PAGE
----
Design Thinking Case Study: Pepsi & Consumer Experience

Instructor: Natalie Boyd

Natalie is a teacher and holds an MA in English Education and is in progress on her PhD in psychology.

Design thinking was originally developed as a way to create new products. But PepsiCo took design thinking in a new direction, thinking about the experiences of their customers. This case study examines the impact of that decision.

Design Thinking

Have you ever mixed two sodas together to get just the flavor you want? Or made a lemonade-tea mix? It's a pretty universal thing, mixing drinks together to meet your taste preferences. So why don't more companies make it easier to do that?

Those questions drove PepsiCo to rethink the way they do business. It also caused a revolution in design thinking, which is a way of designing products to meet customer needs. Design thinking is about keeping the customer in mind from the beginning.

But PepsiCo didn't just apply design thinking to products; they applied it to the entire consumer experience. To understand what they did and why it matters, let's take a look at their user experience design thinking.

Case Study: PepsiCo

When CEO Indra Nooyi hired design thinking expert Mauro Porcini in 2012, PepsiCo was struggling. They had a portfolio of businesses that covered snacks and beverages. But they weren't sticking out in that crowded sector.

Porcini was hired as Chief Design Officer and was tasked to bring design thinking to the company. Most people at the company immediately thought of packaging when it came to design. They believed that Porcini would simply tinker with the design of the package. But Porcini and Nooyi had other things in mind.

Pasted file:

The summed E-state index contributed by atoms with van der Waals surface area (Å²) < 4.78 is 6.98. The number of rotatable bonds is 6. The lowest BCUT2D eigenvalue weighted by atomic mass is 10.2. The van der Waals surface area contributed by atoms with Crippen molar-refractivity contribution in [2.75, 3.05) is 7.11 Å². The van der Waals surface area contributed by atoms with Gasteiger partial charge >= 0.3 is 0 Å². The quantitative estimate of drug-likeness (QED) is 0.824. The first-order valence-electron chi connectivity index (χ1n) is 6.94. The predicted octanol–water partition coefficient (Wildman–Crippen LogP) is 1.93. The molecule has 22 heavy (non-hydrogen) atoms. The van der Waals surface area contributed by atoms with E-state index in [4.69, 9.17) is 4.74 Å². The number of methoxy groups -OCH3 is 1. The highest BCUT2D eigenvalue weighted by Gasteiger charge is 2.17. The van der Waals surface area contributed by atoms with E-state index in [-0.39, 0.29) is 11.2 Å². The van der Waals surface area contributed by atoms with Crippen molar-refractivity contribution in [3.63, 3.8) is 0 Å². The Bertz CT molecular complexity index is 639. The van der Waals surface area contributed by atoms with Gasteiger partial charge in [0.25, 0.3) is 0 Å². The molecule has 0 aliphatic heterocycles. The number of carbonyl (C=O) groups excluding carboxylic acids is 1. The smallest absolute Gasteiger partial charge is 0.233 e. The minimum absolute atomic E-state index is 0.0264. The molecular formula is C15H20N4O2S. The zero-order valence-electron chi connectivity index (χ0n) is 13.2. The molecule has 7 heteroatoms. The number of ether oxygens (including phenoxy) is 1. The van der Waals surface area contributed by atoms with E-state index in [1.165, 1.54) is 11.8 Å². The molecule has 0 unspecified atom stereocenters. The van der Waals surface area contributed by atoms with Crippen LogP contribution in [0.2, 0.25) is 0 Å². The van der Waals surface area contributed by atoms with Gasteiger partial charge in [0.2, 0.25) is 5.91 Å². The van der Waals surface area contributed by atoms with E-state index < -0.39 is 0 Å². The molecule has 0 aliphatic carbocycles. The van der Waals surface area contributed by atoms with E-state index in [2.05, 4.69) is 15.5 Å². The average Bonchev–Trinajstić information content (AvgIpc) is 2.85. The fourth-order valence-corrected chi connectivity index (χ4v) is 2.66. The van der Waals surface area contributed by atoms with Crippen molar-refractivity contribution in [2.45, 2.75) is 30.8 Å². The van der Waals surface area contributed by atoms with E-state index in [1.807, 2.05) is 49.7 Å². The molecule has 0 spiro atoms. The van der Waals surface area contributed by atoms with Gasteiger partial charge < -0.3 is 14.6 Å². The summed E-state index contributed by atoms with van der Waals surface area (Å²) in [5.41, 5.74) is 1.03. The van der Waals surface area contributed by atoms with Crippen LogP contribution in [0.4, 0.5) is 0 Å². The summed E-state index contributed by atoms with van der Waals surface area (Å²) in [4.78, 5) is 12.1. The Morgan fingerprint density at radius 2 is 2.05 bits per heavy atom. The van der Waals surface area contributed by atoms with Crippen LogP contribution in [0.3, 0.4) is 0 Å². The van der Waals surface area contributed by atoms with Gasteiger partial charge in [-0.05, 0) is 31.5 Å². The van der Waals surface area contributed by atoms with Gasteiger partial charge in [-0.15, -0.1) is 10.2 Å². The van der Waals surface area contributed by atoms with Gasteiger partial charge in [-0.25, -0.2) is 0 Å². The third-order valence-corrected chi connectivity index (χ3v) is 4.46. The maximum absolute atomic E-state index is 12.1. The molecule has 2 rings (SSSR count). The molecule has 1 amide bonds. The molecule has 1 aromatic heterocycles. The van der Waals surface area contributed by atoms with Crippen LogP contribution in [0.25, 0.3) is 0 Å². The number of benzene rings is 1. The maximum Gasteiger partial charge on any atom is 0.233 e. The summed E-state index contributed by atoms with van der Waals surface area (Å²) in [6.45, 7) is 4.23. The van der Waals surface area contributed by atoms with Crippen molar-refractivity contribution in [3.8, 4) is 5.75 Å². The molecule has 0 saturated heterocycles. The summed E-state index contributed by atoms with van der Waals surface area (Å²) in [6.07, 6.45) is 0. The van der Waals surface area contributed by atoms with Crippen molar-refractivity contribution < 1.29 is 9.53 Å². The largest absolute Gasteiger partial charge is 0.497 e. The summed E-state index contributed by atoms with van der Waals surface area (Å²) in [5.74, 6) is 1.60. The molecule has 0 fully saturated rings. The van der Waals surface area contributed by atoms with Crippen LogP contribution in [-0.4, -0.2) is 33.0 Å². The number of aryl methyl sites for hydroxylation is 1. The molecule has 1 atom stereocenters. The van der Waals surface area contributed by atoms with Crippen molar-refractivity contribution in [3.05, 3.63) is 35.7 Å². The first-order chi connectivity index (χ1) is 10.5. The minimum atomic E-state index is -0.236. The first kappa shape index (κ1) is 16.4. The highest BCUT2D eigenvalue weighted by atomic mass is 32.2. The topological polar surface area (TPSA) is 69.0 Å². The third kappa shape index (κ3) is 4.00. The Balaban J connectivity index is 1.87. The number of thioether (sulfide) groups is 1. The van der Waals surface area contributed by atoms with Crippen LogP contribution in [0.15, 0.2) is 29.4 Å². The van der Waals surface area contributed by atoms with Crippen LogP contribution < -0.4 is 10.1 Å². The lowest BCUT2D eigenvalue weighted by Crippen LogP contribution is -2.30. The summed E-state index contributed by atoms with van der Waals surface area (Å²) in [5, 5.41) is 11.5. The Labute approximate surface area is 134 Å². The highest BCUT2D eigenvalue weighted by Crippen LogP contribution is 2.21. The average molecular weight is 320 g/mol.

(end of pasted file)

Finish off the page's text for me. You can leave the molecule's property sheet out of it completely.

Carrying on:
They focused on the user experience, or how consumers use and interact with the product. What were Pepsi customers experiencing when they bought a product? What would make their lives easier? These were questions that guided their approach to user experience.

By asking these questions, Porcini and Nooyi were doing something revolutionary: they were taking design thinking out of products and packaging, instead focusing it on the entire user experience. They wanted to know how to make customers happier and what they could do to make their experiences with Pepsi products better.

Pepsi Spire

One of the results of this user experience design thinking was a new product called Pepsi Spire. It's a completely new type of soda fountain. Before, mixing drinks at a soda fountain involved physically moving your cup from drink to drink, pressing the lever, and trying to mix to the proportions you like. For example, you might want 75% of your drink to be Pepsi and another 25% to be Mountain Dew. So you'd fill your cup about three-quarters of the way with Pepsi and then the rest of the way with Mountain Dew. You'd have to mix them together with a straw.

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